How Much Does a Financial Advisor Make?

Everyone wants to know how much something is going to cost them. Once you’ve talked to a financial advisor or financial professional, you want to know how much it will cost to retain their services. There are a few different ways things can be broken down.

Here’s a more in-depth look at the different ways to do it.

Fee-Based Arrangement

This is the easiest and most common of arrangements. There is a specific dollar amount that you are entrusting to your financial planner, and they take a percentage fee based on however much money you give them.

For example, say you have $100,000 and are ready to invest it. You would talk to a financial professional, agree on which type of strategies you want to pursue in your investments, and give them the money. They might charge something like 1 percent on that portfolio, and that is the extent of the transaction. This would cover all the research and time put into your account.


Commonly known as the old or traditional way of doing things, having your financial professional working on commission means you’re not charged anything unless there is a transaction. Say you purchase 100 shares of stock at $100 per share; the professional gets part of that. Keep in mind; there are different fees and costs that come with trading that will be passed along to you.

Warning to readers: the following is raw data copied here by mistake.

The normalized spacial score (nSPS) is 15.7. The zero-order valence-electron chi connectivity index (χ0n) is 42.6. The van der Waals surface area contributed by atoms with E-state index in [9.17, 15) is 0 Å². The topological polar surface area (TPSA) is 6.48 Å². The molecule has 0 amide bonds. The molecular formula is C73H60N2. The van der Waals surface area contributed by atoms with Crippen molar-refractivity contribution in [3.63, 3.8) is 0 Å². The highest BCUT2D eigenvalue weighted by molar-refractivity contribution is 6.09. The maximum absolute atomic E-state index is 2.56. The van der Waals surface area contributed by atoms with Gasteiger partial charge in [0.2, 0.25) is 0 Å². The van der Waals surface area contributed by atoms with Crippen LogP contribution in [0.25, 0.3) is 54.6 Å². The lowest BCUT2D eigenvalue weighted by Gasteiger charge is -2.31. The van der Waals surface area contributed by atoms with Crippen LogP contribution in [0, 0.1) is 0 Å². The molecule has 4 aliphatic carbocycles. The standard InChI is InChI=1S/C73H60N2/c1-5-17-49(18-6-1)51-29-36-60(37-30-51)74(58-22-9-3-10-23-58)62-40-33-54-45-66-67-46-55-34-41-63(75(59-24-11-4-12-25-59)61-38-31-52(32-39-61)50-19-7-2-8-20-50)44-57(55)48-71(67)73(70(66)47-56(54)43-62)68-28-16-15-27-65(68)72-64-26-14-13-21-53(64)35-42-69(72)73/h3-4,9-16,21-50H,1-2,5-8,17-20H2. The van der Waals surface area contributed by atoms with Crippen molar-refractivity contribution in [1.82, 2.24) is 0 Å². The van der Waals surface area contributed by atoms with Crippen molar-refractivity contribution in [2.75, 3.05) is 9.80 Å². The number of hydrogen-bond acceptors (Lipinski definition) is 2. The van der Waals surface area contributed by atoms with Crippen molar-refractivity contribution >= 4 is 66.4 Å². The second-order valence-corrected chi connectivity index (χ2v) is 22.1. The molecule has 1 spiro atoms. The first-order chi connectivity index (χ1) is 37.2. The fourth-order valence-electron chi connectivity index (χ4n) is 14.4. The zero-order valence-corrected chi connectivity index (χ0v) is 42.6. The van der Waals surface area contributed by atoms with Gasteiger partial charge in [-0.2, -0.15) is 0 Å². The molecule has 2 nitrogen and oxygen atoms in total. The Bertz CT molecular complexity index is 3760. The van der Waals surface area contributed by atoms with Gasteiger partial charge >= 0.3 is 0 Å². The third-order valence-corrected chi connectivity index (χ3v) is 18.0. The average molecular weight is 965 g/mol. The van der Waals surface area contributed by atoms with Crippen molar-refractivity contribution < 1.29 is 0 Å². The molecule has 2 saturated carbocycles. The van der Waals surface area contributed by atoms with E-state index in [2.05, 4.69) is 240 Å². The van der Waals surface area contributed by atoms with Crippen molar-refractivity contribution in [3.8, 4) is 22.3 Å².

Mutual Funds

This is one of the most confusing aspects of financial planning because not many people understand it. A mutual fund is when a group of people pool their money into one lump sum and invest it collectively through a financial professional. The issue with mutual funds is there used to be about eight or nine different mutual fund types, but now there are only two.

A-shares will charge you a service fee that is around 3 to 5 percent to go along with an internal percent ratio. C-shares have a deferred service charge that is delayed for a year but has a higher internal percent ratio.

What Works Best For You?

Most people like the straightforwardness of a fee-based arrangement, but it requires you to have a hands-on approach to trading. Because things are at a transactional level, you would need to authorize trades before they happened to agree on the fee upfront. Commission-based transactions and mutual funds are usually more hands-off by comparison for the investor, but are no less effective, if you have the right person handling your finances.

That’s why J. Taylor Private Wealth is committed to showing you we are the best choice for your finances. Building a financial foundation that can withstand bull and bear markets is the best way to ensure your future is solid.